The Measure of a Year

My newsfeed on Facebook has been filled with negativity about 2016 ever since Christmas Day ended. This or that celebrity died, this situation in life went wrong, that job was terrible, this person was diagnosed with cancer, that situation has caused insane stress. That kid picked on my kid and this kid is saying my kid is a bully. A certain percentage seems to think Donald Trump is the anti-Christ. On and on, etc., etc. I made a post on Facebook a few days ago saying I thought 2016 had been just fine until I saw that 139 police officers had been killed in the line of duty this year. It seems that the majority of people have at least one complaint about 2016.

Quick question:

How do you measure how good or bad a year is?

Obvious answer, right? How much went (seemingly) wrong versus how much went (seemingly) right.

Thus proving we are a shallow society engulfed in our emotions. How often I’m tempted to think the collective level of “happiness” associated with my situation actually defines whether or not my situation is good. Perhaps the problem is the definition of good. Is something good if I approve of it, or is something good because it leads to a more well-rounded person?

If good is merely the totality of my circumstances, then the definition of good will never be constant. It might be good today, but if tomorrow is even better, then the definition changes to suit the day. If tomorrow is worse, then good is defined by yesterday, even though two days from now might take over the definition. You see the problem, I presume.

If the latter is the definition, then there’s a great chance that those situations we are tempted to believe are ‘bad’ could potentially be leading us into a deeper life as a more equipped, able, and prepared person albeit via difficult circumstances. The book of Job gives the account of a man who had it all, lost it all, praised God through it all, and had it returned to him tenfold (right? Tenfold? Is my memory correct on that number?). Job might have been waiting for the ball to drop to get the year in the past and look ahead toward what was coming. His circumstances were horrible, but if I had to guess, I think Job’s ability to keep perspective would have prevented him from blaming his woes simply on the year. Let’s not forget that the year has nothing to do with our circumstances. We live in a fallen world. A fallen world has everything to do with our circumstances. Sin has everything to do with our circumstances, but the story doesn’t end there. We have a decision to make. We have lots of decisions to make, actually. One is our response. One is how resolved we will be when we walk through the fire. One is whether or not we will accept personal responsibility as opposed to placing blame elsewhere.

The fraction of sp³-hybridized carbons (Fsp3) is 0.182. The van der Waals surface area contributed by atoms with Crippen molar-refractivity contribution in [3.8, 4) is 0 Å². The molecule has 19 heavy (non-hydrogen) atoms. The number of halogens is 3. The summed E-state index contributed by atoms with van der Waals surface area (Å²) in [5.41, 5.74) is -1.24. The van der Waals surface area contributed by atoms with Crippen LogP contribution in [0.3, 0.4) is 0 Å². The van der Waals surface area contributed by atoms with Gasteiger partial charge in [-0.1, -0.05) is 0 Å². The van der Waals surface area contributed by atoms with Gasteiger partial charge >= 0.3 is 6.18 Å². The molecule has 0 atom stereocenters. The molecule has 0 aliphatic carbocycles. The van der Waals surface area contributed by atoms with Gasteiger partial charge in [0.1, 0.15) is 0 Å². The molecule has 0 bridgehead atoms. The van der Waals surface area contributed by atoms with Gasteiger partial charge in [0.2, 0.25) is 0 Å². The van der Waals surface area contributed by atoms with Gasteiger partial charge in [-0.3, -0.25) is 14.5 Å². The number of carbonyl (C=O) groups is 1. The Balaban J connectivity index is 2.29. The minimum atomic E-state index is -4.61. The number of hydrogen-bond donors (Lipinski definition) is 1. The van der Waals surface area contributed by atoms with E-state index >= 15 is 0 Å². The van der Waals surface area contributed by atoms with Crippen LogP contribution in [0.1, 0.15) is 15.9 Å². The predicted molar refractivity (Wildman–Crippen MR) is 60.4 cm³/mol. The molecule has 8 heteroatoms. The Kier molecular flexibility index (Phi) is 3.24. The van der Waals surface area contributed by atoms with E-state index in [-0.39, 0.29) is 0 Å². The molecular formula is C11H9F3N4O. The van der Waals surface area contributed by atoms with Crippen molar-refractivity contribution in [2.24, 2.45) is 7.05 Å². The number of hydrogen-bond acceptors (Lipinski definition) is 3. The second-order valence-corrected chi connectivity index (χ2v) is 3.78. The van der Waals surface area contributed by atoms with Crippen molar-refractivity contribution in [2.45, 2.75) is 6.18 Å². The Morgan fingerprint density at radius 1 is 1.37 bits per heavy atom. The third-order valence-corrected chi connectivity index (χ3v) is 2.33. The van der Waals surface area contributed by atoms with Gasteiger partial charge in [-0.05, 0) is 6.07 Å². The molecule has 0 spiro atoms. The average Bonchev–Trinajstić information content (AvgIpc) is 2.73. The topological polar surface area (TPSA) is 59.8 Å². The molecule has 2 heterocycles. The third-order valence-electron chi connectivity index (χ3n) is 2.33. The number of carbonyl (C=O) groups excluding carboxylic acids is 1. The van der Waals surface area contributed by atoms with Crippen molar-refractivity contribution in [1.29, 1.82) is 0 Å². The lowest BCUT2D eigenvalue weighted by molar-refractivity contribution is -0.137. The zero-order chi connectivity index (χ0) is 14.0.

Growth has never been easy or comfortable. I remember growing as a teen. I shot up in height over a short amount of time. I was sore for about two years straight because of how much I was growing. How much greater is the pain of spiritual and personal growth at times. Our resolve as a nation is weakening. Our ability to press on is weakening. I’m personally part of a generation (Millennials) that moves on quickly if we don’t have the sense that we’re making an impact. We believe that this must not be for us if we don’t see results by the end of the three minutes we type in on the microwave. We are where we are for a reason. That reason might be that we’re blowhards who ignore the gentler nudges of the Lord and we have therefore landed ourselves in a mell of a hess. The reason might be because we need to be reminded that none of this was ever about us, but instead it’s always been about the glory of the Lord. Maybe we are where we are because we’ve been faithful to the Lord, but there still isn’t a light at the end of the tunnel on any of this making sense. In Philippians 3 Paul nails down that we have no confidence in the flesh. Still, “we press on to win the prize for which God has called us heavenward in Christ Jesus.” (verse 14).